College of Visual and Performing Arts
Thousands Strong Day of Giving Priorities
CVPA Schools and Units
CVPA Strategic Priorities
JJR Steelpan Relief Fund
College of Visual and Performing Arts
CVPA Dean’s Challenge The Dean of the College of Visual and Performing Arts, Paul Kassel, wants to inspire giving to the college. When CVPA receives 25 total gifts during thousands strong, his gift of $6,000 will unlock in the college totals.
Anonymous Challenge for the College of Visual and Performing Arts A generous donor wants to inspire gifts to the College of Visual and Performing Arts during Thousands Strong. When 50 gifts are made any area within the college, a gift of $10,000 will unlock and support the School of Art and Design.
Annette and Jerry Johns CVPA Challenge Annette and Jerry Johns want to start the Day of Giving off right. When the College of Visual and Performing Arts reaches 125 total donors, they will make a gift of $10,000 to support the Aspirational Impact Fund in the School of Art and Design to encourage creative endeavors that current funds do not allow for or provide.
JJR Steelpan Relief Fund Challenge The NIU Steelpan Performance program is looking to raise $3,100 to support its relief fund and support three international students from Trinidad and Tobago. If $3,100 is raised for the Steelpan Relief Fund during Thousands Strong, an additional $6,900 will be added to our day of giving totals and help us reach our overall goal of $10,000 for the relief fund.
When David Maki, ’89, sets off for a day’s work as NIU’s School of Music’s coordinator of music theory and composition, he knows it will be filled with beautiful melodies.
Teaching music theory and aural skills classes, as well as private composition lessons, a typical day involves teaching classes in the morning, teaching lessons in the afternoon, and in between attending to service and committee responsibilities for the School of Music and the University.
“I work closely with my colleagues in the School of Music and in the music theory area to ensure our students are succeeding and thriving,” he said. “I keep in touch with composition alumni and help with their careers in any way I can. I am also always working on writing new compositions and finding performance or recording opportunities for my music. Sometimes, I even get to perform on the piano. Basically, I get to do everything I love—teaching, composing, and performing!”
But the most rewarding part of Maki’s role is his interaction with students who are continually learning.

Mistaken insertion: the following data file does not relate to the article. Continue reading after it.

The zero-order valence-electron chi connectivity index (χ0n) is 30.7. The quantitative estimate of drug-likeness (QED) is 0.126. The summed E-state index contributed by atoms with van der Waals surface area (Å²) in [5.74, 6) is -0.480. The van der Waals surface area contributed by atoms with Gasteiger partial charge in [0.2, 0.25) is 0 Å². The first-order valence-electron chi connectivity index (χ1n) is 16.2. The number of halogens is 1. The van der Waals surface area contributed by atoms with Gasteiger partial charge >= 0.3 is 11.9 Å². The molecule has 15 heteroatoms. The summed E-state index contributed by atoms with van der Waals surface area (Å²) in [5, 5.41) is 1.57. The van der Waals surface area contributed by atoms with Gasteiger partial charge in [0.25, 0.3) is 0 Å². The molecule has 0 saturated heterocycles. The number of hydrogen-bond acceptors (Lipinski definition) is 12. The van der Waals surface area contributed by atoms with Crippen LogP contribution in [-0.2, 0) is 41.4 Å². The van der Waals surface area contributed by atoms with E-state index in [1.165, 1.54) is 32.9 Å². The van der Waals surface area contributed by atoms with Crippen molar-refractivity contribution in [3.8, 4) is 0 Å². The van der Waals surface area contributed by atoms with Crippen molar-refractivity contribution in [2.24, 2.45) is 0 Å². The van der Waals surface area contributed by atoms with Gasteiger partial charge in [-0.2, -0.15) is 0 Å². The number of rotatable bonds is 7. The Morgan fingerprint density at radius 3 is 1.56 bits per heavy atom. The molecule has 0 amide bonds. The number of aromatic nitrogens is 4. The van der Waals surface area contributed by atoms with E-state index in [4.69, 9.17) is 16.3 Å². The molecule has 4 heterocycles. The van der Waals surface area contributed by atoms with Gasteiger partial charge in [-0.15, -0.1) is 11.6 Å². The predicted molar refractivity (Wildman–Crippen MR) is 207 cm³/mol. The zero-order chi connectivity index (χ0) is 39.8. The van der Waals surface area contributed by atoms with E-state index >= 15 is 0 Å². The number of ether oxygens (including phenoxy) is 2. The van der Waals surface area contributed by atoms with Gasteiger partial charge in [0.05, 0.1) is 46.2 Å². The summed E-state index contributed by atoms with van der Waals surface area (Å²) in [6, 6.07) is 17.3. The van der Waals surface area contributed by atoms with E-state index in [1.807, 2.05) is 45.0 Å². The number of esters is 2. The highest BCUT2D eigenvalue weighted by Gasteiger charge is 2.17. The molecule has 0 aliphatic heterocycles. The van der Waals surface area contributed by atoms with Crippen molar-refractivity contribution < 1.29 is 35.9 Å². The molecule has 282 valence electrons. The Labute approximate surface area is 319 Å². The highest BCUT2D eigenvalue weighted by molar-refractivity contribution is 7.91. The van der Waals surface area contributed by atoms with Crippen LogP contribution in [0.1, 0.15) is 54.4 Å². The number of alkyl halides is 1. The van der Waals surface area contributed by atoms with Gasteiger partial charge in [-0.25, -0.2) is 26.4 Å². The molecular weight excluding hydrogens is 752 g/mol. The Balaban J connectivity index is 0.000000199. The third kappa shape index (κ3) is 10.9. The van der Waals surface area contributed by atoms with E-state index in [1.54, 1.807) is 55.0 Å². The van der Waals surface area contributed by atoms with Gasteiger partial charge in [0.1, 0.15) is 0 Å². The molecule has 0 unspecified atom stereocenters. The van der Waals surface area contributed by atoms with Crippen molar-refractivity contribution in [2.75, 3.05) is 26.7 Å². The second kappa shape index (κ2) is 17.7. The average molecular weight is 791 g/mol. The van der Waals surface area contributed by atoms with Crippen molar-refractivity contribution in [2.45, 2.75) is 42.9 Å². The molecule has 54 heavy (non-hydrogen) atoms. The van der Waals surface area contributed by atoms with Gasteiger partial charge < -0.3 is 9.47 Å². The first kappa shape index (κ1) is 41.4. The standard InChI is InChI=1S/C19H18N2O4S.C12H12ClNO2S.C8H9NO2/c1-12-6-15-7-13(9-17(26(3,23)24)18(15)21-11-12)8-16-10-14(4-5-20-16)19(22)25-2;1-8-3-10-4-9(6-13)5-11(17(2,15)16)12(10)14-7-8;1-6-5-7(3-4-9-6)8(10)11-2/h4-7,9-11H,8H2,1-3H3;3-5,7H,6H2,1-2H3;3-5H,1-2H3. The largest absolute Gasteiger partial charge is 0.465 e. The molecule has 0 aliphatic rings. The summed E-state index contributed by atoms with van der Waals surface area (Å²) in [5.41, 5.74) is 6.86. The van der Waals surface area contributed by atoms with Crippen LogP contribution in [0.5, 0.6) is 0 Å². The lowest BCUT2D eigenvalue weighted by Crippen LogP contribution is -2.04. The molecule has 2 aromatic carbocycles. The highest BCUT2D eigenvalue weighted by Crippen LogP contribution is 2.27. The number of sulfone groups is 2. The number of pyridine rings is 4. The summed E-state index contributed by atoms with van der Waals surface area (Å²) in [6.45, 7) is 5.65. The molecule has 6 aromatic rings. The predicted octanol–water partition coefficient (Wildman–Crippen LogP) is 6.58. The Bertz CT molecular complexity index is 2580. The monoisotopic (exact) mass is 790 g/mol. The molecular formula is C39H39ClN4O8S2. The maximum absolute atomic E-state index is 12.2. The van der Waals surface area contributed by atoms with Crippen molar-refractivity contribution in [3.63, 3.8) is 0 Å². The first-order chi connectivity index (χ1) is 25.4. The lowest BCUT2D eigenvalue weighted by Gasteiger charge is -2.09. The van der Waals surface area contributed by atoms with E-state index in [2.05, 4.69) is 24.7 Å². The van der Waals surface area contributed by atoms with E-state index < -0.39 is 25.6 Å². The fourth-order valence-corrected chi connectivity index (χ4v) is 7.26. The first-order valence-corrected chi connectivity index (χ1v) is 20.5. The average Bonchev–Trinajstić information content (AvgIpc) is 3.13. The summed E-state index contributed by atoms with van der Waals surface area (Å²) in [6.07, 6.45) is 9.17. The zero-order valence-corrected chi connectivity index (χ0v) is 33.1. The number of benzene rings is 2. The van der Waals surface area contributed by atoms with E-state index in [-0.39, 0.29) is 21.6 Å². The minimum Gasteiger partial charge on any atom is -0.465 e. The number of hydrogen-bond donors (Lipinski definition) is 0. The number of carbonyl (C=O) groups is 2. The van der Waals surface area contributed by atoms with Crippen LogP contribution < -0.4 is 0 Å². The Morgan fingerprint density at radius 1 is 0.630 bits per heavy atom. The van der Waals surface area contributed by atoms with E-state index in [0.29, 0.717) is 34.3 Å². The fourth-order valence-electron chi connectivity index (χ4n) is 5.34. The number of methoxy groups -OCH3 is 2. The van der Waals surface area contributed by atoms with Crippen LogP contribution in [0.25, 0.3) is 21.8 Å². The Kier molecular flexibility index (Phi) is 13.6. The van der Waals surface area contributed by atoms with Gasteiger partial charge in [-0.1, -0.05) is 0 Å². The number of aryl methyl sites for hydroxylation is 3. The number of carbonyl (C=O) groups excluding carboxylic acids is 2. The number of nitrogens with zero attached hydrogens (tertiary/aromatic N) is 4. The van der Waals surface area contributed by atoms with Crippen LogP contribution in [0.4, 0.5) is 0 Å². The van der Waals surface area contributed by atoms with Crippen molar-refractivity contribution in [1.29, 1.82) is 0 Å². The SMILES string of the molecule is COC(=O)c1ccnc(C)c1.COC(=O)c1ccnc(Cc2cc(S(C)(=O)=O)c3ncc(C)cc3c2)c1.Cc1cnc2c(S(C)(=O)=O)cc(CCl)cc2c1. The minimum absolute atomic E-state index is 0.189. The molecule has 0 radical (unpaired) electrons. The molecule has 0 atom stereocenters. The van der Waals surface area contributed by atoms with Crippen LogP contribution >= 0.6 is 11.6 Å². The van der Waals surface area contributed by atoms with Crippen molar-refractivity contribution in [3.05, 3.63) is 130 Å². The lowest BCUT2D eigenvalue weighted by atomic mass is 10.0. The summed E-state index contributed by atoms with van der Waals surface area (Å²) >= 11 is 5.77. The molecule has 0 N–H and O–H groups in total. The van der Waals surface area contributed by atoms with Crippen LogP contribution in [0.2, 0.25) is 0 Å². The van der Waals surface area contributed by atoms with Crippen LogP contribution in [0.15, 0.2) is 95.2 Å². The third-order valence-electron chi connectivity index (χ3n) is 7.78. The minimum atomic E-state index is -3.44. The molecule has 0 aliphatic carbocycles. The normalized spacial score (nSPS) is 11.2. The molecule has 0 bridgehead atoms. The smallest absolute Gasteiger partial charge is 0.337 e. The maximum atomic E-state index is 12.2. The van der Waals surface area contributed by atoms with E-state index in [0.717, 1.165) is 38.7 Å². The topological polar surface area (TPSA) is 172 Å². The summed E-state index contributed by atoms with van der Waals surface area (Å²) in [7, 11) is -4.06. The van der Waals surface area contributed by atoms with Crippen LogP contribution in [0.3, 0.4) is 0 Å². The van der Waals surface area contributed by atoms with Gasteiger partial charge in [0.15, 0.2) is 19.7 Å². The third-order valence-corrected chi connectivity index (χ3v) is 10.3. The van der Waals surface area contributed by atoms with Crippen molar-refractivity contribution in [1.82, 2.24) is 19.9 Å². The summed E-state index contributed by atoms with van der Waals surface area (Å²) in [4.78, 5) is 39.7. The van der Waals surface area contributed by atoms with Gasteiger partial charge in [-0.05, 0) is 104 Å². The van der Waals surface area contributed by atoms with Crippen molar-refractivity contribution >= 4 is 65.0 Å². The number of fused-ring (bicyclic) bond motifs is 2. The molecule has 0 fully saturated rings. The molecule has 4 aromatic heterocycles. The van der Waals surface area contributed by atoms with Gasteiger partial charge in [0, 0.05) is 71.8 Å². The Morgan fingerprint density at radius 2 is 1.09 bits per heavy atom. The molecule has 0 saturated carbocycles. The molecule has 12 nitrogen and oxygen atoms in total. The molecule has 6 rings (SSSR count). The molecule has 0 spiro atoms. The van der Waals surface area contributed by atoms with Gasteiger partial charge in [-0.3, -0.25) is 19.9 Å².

“There are so many wonderful moments of fulfillment or satisfaction in my work—the moment a student grasps a concept that they have been struggling with; watching and enabling a student to pursue an unexpected area of interest; hearing students perform musical works at a high level; seeing the musical and intellectual growth of students over the course of their time here; and finding a new way to explain a concept in the classroom. I’ve also been here long enough that I have had the pleasure of keeping track of many of our students’ careers after NIU,” he said.
Maki believes in his work because of the value of serious musical study in a university setting, which goes beyond preparing students for careers in music.
“It involves high-level, creative thinking, and it requires teamwork in the pursuit of excellence,” he said. “It fosters intellectual curiosity in understanding how music relates to other disciplines and allows for new ways of thinking about human experience. On a larger level, it is about creative human expression, which is something beyond value in our often-fractured society.”
Maki’s respect for musical composition and performance began at an early age. Growing up in suburban Glenview, Illinois, Maki’s parents were both teachers, and their home was always filled with music.
“My dad taught at Buffalo Grove High School (in Buffalo Grove, Illinois), and my mom taught piano lessons from the studio my dad built in our home. She had over 60 students a week, and I started piano lessons at the age of four and continued to study with her into high school. I remember that when my mom finally got some time late in the evening, she would practice the piano herself. I would often fall asleep listening to her play Debussy, Beethoven, Brahms or Schumann,” he said.
Maki’s parents also had concert subscriptions to the Chicago Symphony and they would sometimes bring him along, so music was in integral part of his life as long as he can remember.
Maki had a wonderful mentor at Glenbrook South High School—Dr. William Schnell. One day, when he heard Maki playing the piano during his lunch hour in the choir room, Schnell asked Maki whether he wanted to get more involved beyond playing trumpet in the band. When Maki agreed to do more, his musical career had begun.
“The next thing I knew, I was an accompanist for choir, was singing in the chamber choir, was playing trumpet in district orchestra, and was enrolled in a music theory class,” he said. “I loved music theory and there was a small group of us theory geeks who were interested in continuing our studies beyond the one year. The school was able to create a whole new class just for us to study a second year of theory.”
It was in these classes that Maki and his friends were exposed to composition and encouraged to write music. His new piano teacher, Bea Isaac, suggested Maki study music in college and work with Donald Walker who taught at NIU.